She encounters a young boy named Haku who immediately comes to her aid, giving her some quick advice.  He feels drawn to her somehow, but this isn't explored any further until the very end when they're history comes full circle.  We are very much introduced to this world the same way that Chihiro is, which is through a bombardment of sensory experiences where nothing is immediately explained.  It's supposed to be jarring as Chihiro tries to manage this overload of new information.  In continuation of this, we are introduced to several major players very shortly, such as the boilerman Kamaji, a bathhouse attendant named Lin, and the proprietor the business, who is also a powerful witch, named Yubaba, who controls the town.  When Chihiro meets this witch it to save her own life by obtaining work in her bathhouse.  Through insistence, charm, and a bit of luck, she is able to successfully procure a position, but not without Yubaba changing Chihiro's name by removing some of the kanji lettering to form the name Sen.  It's a means of control and Yubaba's calculating plan is to have ownership over her workers where she rules through fear, making them unquestioning slaves afraid to move beyond.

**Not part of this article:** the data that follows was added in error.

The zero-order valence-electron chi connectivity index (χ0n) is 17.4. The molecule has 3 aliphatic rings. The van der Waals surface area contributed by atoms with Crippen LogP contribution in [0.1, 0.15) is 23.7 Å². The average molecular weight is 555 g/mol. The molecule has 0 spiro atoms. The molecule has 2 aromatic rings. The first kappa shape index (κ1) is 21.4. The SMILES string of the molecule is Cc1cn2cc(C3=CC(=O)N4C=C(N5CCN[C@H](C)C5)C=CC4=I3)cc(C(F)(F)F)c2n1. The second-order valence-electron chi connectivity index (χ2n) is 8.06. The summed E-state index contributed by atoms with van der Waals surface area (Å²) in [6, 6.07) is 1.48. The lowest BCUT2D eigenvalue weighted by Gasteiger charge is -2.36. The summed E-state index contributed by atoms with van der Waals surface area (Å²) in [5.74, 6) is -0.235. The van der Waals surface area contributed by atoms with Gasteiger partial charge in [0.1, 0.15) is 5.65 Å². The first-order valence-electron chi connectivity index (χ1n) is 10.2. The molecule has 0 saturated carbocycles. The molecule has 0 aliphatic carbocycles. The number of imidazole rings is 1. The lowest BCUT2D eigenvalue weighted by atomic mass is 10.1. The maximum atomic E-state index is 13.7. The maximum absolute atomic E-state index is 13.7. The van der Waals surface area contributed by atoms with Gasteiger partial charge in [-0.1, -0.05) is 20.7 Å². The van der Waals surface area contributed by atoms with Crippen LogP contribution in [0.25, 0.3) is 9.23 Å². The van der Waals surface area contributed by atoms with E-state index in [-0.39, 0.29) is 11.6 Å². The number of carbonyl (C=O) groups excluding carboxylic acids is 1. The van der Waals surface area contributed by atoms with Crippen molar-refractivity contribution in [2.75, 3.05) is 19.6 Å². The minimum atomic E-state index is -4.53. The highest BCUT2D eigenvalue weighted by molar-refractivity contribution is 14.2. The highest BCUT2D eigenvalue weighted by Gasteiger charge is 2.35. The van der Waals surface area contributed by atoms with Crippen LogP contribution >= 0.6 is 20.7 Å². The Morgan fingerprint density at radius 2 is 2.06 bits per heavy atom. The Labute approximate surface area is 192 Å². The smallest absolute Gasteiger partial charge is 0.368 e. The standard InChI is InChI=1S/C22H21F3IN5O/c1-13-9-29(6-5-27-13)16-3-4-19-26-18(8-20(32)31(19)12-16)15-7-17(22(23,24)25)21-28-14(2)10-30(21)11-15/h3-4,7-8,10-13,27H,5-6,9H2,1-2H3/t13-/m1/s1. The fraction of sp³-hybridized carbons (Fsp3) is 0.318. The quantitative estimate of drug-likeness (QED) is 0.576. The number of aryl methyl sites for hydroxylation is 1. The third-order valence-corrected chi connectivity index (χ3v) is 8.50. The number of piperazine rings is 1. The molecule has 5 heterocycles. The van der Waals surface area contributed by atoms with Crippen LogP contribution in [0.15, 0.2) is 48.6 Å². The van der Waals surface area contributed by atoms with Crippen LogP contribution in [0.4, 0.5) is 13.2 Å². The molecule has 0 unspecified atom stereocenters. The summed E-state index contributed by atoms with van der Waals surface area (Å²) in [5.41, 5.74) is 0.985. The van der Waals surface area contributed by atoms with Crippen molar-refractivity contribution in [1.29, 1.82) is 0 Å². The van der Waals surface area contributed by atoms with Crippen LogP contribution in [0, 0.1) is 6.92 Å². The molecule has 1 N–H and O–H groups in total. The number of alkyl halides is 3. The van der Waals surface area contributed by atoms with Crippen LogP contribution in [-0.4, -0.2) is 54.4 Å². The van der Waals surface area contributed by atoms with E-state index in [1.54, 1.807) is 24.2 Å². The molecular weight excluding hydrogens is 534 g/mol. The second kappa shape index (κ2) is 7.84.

Haku's past and present are not clearly defined.  We know enough to place doubt in our minds about the integrity of his character; being the henchman and apprentice to Yubaba, he goes around stealing other's magic in order to gain power.  The movie is told purely through Chihiro/Sen's eyes.  The world is so new and confusing, and she's thrust into it so violently, with everything being taken from her, that she doesn't so much adapt to her new environment as skirt through it delicately maintaining a strong desire to escape.  As a result, certain aspects of this world float by her rapidly without her having much time to question it, like when she sees what appears to be a dragon drifting through a blue sky shortly after an early morning meeting with Haku.  She looks upon this in quiet wonderment, internalizing and tucking away her thoughts.  Haku himself is a mysterious figure, just as inexplicable as his surroundings.  His intentions turn out to not be as malicious as the company he kept when we find out he too was being controlled by Yubaba, and he was exercising a way to escape as well. 

Lin, Sen's caretaker at the bathhouse, even expresses her dreams of going to a far off place.  She is a great character, full of sarcasm, humor, attitude, bite, while being motherly toward Sen.